Kate Daniels is a poet with a breathtaking range of interests and voices. She is able to give a voice to the passionate, ascetic intellectual Simone Weil and also write of the domestic felicities (and infelicities) of marriage, child-bearing, and child-raising. Daniels enters the most emotionally vertiginous experiences (earthquake, suicide, divorce, the death of children) and bears away the tragic and luminous truths of our human condition, seen sub specie aeternitatis. (And the above only describes her most recent book, Four Testimonies!) She is a poet whose many voices command, and reward, our attention.
We were thrilled to have Kate Daniels teach a poetry class at the 2001 Glen Workshop.
Kate Daniels’ books of poetry include The White Wave, The Niobe Poems, and Four Testimonies. She has received the Agnes Lynch Starrett Prize, a Crazyhorse Prize, a Pushcart Prize, the Louisiana Literature Poetry Prize, and the James Dickey Prize, and has been selected for LSU Press’s Southern Messenger Series.
Her twenty-year teaching career has taken her to the University of Massachusetts at Amherst, Louisiana State University, Wake Forest University, Bennington College, and Vanderbilt University, where she is currently an associate professor of English.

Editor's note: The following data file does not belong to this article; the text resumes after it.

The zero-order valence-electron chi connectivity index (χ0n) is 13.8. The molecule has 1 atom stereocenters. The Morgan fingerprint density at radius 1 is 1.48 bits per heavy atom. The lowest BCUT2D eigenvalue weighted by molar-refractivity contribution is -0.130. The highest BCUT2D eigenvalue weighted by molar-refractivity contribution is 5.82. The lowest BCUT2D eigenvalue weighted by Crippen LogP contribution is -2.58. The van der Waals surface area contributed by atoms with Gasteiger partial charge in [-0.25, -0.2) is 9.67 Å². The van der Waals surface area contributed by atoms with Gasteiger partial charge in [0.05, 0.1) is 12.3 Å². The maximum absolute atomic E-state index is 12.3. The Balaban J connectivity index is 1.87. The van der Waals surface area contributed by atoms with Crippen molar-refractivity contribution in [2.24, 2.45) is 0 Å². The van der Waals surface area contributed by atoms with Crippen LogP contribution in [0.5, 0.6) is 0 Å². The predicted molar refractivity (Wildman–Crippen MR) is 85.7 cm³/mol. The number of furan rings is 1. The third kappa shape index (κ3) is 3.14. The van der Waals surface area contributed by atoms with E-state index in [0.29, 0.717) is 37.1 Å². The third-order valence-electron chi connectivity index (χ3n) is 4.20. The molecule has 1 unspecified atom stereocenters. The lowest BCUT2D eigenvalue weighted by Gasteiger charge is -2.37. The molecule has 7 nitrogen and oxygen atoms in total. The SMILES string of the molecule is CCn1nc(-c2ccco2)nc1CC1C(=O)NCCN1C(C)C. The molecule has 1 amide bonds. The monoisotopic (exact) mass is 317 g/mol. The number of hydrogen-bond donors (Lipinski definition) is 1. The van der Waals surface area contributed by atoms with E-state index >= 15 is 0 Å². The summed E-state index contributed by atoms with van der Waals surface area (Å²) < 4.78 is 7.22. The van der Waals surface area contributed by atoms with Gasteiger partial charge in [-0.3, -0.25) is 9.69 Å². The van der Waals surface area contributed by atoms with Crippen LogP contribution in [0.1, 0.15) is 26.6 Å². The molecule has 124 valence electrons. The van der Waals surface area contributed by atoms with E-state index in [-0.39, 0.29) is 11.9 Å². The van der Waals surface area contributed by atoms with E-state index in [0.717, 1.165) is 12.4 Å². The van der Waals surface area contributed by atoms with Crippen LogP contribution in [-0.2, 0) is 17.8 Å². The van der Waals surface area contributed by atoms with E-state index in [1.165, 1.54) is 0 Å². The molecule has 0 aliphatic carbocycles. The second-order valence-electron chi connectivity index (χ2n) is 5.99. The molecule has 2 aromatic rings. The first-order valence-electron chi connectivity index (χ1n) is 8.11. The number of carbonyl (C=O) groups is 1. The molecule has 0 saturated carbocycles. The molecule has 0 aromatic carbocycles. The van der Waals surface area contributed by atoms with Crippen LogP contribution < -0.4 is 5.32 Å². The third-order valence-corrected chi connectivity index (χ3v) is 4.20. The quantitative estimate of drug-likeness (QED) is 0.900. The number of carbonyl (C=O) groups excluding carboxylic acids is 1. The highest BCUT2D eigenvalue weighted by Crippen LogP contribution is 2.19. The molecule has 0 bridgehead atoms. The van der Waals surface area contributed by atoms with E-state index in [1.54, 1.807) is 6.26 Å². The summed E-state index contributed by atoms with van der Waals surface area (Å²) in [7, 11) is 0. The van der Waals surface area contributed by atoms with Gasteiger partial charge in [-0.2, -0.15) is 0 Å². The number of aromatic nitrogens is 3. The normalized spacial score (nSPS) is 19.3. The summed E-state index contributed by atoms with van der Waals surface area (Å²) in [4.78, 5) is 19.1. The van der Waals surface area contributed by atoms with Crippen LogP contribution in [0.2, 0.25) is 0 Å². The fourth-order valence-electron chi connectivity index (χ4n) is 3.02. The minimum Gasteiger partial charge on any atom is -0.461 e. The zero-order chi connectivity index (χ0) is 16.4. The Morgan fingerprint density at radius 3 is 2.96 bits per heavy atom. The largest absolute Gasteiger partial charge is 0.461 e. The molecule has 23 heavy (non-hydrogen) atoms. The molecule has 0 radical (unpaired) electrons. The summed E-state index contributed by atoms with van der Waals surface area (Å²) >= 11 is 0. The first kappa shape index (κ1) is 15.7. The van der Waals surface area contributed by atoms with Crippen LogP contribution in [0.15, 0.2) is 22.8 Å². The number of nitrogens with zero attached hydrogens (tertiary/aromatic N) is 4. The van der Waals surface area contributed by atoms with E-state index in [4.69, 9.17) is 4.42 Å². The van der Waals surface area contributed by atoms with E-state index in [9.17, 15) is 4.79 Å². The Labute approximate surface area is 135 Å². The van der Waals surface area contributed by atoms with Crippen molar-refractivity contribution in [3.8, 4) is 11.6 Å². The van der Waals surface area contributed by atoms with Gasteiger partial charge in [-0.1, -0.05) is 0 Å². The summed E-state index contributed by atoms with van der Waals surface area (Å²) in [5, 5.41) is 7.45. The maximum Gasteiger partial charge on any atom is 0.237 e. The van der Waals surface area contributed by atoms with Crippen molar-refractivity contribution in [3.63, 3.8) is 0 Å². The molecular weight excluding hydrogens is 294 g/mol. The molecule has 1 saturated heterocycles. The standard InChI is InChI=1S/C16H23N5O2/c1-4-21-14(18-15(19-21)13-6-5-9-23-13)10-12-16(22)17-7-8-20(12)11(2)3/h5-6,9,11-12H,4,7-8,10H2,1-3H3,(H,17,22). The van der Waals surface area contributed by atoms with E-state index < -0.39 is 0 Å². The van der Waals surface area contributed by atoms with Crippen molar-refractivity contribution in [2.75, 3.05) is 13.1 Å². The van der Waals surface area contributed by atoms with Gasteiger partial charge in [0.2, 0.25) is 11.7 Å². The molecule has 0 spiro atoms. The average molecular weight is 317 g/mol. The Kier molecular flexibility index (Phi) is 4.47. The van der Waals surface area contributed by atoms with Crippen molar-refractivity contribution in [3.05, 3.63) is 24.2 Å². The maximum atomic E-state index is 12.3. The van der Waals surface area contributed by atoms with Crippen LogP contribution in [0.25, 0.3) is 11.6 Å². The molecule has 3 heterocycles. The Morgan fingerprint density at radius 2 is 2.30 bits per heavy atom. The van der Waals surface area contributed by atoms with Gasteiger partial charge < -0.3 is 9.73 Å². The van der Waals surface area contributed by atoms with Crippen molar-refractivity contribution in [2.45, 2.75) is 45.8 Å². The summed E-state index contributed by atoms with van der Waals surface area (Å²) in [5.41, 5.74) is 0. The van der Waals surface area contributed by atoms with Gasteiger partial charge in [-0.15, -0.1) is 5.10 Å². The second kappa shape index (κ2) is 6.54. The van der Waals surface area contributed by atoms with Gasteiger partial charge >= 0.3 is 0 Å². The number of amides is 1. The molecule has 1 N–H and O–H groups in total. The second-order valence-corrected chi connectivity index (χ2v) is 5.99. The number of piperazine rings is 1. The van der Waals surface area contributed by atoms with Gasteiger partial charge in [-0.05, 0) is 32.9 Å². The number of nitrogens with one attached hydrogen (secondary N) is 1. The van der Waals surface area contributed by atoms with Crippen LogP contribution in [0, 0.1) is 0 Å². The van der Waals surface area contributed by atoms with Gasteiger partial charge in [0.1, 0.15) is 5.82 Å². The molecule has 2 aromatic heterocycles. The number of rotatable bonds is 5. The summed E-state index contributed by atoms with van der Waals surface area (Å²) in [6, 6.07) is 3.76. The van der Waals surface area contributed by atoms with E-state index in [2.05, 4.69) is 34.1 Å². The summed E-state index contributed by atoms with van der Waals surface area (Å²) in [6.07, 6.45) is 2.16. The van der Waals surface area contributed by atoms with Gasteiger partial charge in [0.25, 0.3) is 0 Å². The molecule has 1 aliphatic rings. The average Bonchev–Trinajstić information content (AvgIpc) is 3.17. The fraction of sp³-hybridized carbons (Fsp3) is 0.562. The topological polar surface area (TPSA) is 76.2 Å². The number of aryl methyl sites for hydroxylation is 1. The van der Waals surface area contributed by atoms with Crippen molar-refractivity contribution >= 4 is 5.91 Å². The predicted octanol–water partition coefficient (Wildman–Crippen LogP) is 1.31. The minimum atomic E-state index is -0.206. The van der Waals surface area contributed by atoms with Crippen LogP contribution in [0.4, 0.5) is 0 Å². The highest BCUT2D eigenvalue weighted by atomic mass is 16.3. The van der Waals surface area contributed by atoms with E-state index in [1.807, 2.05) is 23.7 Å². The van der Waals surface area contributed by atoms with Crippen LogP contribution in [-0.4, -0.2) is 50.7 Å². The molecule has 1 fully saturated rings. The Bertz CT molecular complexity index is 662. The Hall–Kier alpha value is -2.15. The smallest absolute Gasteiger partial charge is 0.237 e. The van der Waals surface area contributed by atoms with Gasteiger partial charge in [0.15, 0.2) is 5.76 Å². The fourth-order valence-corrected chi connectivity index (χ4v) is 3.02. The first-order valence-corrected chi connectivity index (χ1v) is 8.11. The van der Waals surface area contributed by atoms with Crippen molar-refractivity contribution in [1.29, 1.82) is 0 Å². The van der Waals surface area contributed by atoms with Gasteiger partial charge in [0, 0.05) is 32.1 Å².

“I am currently completing the manuscript of my fourth collection of poetry, My Poverty. The poems in this book have much to do with Southern working class life and race relations both used as metaphors of different kinds of impoverishment. I have begun work on my next collection after that, entitled The Book of Men.”
“I also continue work on several essays that address what I might call issues of mid-life spirituality—a piece on my adult conversion to Catholicism; one on the ways in which the suicide of a parent systematically pollutes family life and the collective imagination; another on the mass. I have notes toward two other essays that connect with Southern identity politics, “Thirteen Ways of Looking at a Redbone Coon Hound,” and a piece on contemporary country music.”
The Image archive is supported in part by an award from the National Endowment for the Arts.